Iowa’s community college enrollment is down while the cost to attend is up. But the institutions collectively still serve more than half of all Iowans pursuing postsecondary education, and they’ve increased their reach to the state’s growing minority population.
The Annual Condition of Iowa’s Community Colleges report released this week — recounting highlights from 2018 — shows combined credit enrollment in Iowa’s 15 community colleges dipped 1.2 percent, to 131,144 students, taking nearly 1.8 million credits.
But minority enrollment ticked up to a record high 22.4 percent of that total — meeting demographic demand in this state as data indicates Iowa’s minority population is young and growing.
Minorities in Iowa’s public school districts reached an all-time high of 113,076 — or 24 percent of the student body — in the 2016-17 school year, according to a 2018 report on the condition of higher education in Iowa. That data revealed the percent of white-only Iowans under 18 fell from 87 percent in 2005 to 79 percent in 2016.
“As a result, Iowa now has more minority students than ever in the pool of potential college graduates,” according to Iowa College Aid’s Condition of Higher Education report.
According to this week’s report on community colleges, the U.S. Census Bureau in 2017 estimated 12.3 percent of Iowans over age 15 were non-white, and of that group 8.1 percent were enrolled in Iowa’s community colleges, “representing the highest penetration rate of minority students in community colleges nationally.”
The new report also highlighted a 2.3 percent increase in “joint enrollment” students — those taking community college courses while in high school — with 51,001 high schoolers accounting for nearly 39 percent of total community college enrollees and 24.1 percent of the total credits.
Of those students, 183 earned associate degrees simultaneously with their high school diploma.
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High school efforts to better prepare students, along with streamlined collegiate efforts around academic skill building, could be paying off as developmental education enrollment in the community colleges — undergraduate courses designed to help underprepared students — decreased 11.4 percent in one year.
Community colleges also saw noncredit enrollment decrease about 5 percent — with 204,233 students taking 5.9 million hours of skill-enhancement and training contact hours.
Administrators across the community college spectrum have said while they like to see enrollment upticks rather than dips, the downward trend since a spike around the 2008 recession — and the years that immediately followed — makes sense.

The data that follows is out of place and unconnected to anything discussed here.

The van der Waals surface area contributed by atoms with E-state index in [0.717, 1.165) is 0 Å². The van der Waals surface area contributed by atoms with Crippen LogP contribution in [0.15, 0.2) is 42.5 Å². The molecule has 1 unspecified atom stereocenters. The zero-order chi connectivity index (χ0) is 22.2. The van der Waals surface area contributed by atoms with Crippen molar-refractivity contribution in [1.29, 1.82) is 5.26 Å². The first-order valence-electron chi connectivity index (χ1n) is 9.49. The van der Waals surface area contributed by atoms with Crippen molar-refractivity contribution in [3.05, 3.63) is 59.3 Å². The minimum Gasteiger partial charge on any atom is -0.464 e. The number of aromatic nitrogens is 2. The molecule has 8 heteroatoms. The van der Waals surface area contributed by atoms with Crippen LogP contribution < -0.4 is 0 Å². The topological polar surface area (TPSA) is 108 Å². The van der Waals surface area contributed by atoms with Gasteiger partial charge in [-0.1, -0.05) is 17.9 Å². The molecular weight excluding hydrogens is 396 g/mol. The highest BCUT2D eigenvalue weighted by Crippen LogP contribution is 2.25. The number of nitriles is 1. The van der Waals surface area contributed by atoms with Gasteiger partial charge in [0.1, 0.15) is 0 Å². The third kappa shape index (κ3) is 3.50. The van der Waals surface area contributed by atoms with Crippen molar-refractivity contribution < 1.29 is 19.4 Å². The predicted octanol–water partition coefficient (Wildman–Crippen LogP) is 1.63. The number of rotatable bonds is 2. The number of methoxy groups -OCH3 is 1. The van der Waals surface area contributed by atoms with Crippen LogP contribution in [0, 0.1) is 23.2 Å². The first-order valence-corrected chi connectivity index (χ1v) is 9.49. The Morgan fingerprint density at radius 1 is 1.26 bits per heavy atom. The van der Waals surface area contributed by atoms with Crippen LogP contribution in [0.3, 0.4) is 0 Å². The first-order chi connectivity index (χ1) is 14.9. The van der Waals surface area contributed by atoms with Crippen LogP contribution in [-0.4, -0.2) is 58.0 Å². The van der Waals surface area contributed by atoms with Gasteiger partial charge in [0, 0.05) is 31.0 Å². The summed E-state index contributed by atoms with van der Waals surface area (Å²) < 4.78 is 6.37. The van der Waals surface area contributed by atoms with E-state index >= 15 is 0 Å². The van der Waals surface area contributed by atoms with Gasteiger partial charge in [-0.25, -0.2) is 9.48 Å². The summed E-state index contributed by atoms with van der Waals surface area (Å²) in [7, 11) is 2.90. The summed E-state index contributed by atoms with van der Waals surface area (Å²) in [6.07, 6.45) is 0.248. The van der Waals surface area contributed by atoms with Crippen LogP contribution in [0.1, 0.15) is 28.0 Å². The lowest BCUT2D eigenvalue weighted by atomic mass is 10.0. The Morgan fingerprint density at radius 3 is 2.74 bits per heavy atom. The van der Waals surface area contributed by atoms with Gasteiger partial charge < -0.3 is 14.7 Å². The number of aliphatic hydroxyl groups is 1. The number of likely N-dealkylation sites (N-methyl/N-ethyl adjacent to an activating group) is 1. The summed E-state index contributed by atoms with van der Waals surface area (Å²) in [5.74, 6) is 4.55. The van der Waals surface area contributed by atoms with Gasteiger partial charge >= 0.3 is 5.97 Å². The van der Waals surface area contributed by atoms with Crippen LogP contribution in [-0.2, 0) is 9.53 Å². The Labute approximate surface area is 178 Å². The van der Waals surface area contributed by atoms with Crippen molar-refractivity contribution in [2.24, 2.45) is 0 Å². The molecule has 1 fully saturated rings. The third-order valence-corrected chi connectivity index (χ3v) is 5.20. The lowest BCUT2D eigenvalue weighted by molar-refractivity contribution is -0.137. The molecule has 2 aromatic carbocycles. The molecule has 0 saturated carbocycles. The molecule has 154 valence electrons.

And even with the enrollment drops and leveling in Iowa, community college advocates are stressing the paramount role the institutions play in supporting the state’s economy and helping it reach a goal of getting 70 percent of its workforce some form of postsecondary education by 2025 — a level economists have projected will become necessary to fill the jobs being created.
In reporting that Iowa’s 15 community colleges educate 50.6 percent of all residents enrolled in public or private two- and four-year postsecondary institutions, the new community college assessment notes this state has a nearly 10-percentage-point edge over the national average of 41 percent, as reported by the American Association of Community Colleges.
Echoing community college advocacy for diversity in education and training — beyond traditional four-year university degrees — and the state funding to support it, the new report spells out the community college return on investment.
Collectively, they contributed $5.4 billion to the state’s economy and supported 107,170 jobs — or 6 percent of the total in Iowa — during the 2014-15 budget year, the most recent data available.
In addition, the assessment reports taxpayers receive on average $3.50 over the working lives of students for every $1 of public money spent on educating students at Iowa’s community colleges.
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“In return for every dollar students invest in the form of out-of-pocket expenses and forgone time and money, they receive a cumulative of $6.50 in higher future earnings,” according to the report. “Over a working lifetime, the average associate degree completer will see an increase in earnings amounting to an undiscounted value of approximately $418,000.”
The Annual Condition of Iowa’s Community Colleges report can be viewed at https://bit.ly/2CtNNwX.
But getting more state aid has been a hard sell in recent years — as budget woes and revenue hits have prompted lawmakers and the governor to approve midyear cuts and deappropriations for public universities and community colleges.
That had the consequential effect of driving up tuition rates for all Iowa’s community colleges — with average tuition and fees per credit hour for in-state students rising from about $176 in the 2017-18 year to more than $182 in the 2018-19 term.
That amounts to an average 3.7 percent bump, with many reporting in that range for annual increases.
Cedar Rapids-based Kirkwood Community College, with its $7 in-state tuition bump, reports a 4.3 percent increase — but that doesn’t include its $25 flat fee raise. When adding that in, based on a 15-credit-hour semester, Kirkwood’s cost to attend is going up about 5.3 percent.
Kirkwood spokesman Justin Hoehn said the college still is assessing rates for next year — depending on state appropriations and enrollment figures. But if Gov. Kim Reynolds’ budget recommendation earlier this week is any indication, increases could be smaller.
Reynolds is proposing for community colleges nearly $5 million more than they requested in general aid in the 2020 budget year and more than $9 million more for 2021.
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